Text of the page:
Rehabilitation & Beyond. The ASPIRE programme A pragmatic way of enabling those with stroke to self care?. Debbie Neal Consultant therapist - rehabilitation. Life after stroke
Download Policy: Content on the Website is provided to you AS IS for your information and personal use and may not be sold / licensed / shared on other websites without getting consent from its author.While downloading, if for some reason you are not able to download a presentation, the publisher may have deleted the file from their server.
The ASPIRE programme
A pragmatic way of enabling those with stroke to self care?
Consultant therapist - rehabilitation
Information provision is limited; patients and carers feel abandoned when they return home (Stroke Association, 2006)
Carers are more likely to be depressed than stroke survivors (Berg et al, 2005).
Patients’ and carers’ knowledge of stroke and how to prevent a further event is poor (Rudd et al, 2004).
Shortening lengths of stay - still in shock - limited opportunities for secondary prevention adviceAfter acute stroke - two main issues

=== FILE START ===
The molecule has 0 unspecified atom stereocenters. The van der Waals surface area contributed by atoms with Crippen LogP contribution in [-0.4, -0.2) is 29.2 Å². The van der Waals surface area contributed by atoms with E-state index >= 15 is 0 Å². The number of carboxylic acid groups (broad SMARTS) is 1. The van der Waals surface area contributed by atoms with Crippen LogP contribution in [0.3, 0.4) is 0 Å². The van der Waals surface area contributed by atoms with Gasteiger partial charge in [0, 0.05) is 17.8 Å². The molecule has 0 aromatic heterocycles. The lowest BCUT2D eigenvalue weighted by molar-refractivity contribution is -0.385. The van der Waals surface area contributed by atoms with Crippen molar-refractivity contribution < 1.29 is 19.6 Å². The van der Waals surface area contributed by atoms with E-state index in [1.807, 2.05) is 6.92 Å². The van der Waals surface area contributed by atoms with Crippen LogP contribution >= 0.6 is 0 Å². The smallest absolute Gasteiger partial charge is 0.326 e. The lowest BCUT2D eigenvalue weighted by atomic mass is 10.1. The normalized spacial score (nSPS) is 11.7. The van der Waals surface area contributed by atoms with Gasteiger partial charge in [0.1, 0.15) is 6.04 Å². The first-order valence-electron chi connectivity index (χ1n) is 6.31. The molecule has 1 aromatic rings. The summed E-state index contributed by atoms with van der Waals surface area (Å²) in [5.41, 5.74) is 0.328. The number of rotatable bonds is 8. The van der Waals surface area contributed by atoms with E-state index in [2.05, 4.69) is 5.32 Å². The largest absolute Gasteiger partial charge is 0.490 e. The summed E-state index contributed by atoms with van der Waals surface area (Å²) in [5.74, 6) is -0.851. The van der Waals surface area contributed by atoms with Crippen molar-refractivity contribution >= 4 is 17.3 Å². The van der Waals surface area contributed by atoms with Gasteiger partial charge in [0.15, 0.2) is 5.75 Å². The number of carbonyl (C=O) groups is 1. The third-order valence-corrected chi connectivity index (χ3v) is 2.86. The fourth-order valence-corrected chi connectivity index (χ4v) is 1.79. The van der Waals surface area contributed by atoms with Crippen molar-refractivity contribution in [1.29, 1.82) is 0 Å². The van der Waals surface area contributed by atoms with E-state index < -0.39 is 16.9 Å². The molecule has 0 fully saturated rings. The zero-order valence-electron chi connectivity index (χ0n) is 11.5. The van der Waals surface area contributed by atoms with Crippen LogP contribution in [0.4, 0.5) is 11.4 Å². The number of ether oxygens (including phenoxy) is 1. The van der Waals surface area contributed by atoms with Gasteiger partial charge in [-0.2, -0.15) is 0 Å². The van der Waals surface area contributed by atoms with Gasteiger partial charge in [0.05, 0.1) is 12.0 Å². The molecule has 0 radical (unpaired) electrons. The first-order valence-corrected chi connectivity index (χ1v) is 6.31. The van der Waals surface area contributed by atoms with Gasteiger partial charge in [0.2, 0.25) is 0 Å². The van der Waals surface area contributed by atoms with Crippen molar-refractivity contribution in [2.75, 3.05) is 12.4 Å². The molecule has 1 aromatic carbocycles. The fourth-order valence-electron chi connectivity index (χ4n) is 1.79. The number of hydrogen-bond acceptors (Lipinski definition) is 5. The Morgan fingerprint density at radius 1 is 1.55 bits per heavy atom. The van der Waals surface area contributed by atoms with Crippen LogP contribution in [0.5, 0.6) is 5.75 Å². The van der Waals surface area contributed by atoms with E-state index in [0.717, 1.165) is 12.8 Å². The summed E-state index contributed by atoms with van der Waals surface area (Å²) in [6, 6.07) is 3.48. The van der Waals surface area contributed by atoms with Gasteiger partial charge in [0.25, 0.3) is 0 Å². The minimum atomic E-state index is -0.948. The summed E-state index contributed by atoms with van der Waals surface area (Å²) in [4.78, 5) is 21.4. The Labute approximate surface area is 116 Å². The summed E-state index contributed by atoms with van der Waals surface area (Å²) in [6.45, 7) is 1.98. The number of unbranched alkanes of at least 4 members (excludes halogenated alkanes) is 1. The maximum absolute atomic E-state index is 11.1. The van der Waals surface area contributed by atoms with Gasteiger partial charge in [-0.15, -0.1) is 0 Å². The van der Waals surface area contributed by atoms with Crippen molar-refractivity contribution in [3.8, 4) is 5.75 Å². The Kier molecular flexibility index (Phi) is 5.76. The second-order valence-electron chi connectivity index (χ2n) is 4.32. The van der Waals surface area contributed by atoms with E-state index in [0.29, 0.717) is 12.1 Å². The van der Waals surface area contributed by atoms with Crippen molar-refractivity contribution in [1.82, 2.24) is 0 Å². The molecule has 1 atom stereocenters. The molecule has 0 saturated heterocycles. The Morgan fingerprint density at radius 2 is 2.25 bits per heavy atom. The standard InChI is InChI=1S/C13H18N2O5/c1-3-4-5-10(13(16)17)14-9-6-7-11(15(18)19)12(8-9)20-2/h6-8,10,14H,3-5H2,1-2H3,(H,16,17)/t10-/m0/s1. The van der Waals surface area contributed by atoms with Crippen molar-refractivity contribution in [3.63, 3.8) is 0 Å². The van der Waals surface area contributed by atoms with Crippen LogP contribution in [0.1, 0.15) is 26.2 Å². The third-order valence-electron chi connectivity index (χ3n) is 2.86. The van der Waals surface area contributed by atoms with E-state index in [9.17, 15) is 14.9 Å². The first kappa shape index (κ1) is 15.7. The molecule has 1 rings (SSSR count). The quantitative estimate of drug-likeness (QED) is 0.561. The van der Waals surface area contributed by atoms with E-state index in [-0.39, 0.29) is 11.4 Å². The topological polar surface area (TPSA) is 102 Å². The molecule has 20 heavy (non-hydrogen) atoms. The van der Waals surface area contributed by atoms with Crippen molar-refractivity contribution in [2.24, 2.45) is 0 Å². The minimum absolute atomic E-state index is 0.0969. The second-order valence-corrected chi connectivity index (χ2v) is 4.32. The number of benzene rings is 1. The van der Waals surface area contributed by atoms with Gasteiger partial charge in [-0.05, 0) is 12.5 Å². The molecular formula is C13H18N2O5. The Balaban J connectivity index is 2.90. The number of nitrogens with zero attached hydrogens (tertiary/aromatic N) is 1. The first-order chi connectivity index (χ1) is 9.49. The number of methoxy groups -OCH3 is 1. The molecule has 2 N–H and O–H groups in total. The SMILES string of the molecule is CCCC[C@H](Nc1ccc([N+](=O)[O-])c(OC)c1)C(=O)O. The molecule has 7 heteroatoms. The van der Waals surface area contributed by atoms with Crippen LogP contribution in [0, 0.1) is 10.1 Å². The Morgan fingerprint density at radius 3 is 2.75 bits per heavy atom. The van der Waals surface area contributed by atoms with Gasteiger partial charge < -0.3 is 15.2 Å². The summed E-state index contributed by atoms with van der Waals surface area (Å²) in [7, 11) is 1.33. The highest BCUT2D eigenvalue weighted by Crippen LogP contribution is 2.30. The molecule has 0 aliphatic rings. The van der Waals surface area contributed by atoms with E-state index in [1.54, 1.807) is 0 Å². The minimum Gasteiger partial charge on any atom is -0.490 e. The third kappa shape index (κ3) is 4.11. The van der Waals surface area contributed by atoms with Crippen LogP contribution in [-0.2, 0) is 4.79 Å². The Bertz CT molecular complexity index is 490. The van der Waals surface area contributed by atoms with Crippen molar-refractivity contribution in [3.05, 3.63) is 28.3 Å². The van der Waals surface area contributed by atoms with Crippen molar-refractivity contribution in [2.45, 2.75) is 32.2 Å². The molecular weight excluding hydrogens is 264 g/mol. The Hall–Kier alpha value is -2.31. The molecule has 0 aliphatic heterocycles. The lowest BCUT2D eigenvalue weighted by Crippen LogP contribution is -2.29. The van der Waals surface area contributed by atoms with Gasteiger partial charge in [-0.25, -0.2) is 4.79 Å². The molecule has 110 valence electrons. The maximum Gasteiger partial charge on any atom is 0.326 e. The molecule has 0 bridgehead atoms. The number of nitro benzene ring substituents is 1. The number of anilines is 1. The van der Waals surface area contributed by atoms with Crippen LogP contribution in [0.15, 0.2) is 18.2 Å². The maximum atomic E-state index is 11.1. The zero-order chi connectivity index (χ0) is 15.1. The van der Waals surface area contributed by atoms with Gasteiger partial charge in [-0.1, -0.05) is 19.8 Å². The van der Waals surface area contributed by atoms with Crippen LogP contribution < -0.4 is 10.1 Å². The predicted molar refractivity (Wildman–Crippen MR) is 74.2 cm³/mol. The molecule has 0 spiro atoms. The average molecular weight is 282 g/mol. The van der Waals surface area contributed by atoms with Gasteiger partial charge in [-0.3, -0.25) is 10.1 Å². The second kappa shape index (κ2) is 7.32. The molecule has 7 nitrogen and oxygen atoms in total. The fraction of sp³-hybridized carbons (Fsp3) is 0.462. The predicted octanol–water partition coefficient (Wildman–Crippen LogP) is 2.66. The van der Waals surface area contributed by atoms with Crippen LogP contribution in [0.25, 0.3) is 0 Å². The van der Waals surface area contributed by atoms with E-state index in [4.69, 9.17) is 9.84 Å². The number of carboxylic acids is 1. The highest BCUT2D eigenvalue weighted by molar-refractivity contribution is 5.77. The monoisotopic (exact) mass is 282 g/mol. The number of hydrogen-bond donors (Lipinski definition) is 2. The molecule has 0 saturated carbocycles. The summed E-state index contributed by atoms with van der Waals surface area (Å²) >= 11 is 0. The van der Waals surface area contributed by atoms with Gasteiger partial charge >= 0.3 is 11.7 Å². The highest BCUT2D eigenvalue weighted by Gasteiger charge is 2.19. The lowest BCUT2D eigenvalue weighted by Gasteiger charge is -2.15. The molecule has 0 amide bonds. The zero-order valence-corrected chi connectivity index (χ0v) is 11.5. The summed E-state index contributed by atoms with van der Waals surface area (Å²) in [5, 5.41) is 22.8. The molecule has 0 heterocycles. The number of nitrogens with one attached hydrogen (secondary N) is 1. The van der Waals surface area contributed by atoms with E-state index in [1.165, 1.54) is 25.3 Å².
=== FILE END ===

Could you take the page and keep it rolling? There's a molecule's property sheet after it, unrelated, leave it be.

Support to self care, secondary
A once-weekly roll-on, roll-off programme allows “expert participants” to support new starters
Participants: 134 referrals, 98 completed to date of whom vast majority have completed all 12 sessions.
Currently 12 participants
Age range since starting 22 – 88
For first time a waiting list of 6 as insufficient space in gym for more than 12.
More male (64) than female (34)
Topics covered are those identified by Young & Forster (2007)
Extra sessions requested by participants
18 - 24 hours input for each of 12 people with stroke (& carer) over a 3 month period.
RCT to assess cost benefit and benefits to person with stroke and their family:
Comparison with other approaches e.g. CRAFTS(Cardiac Rehabilitation Adapted to Transient Ischaemic Attack & Stroke) (Lennon & Blake, 2009)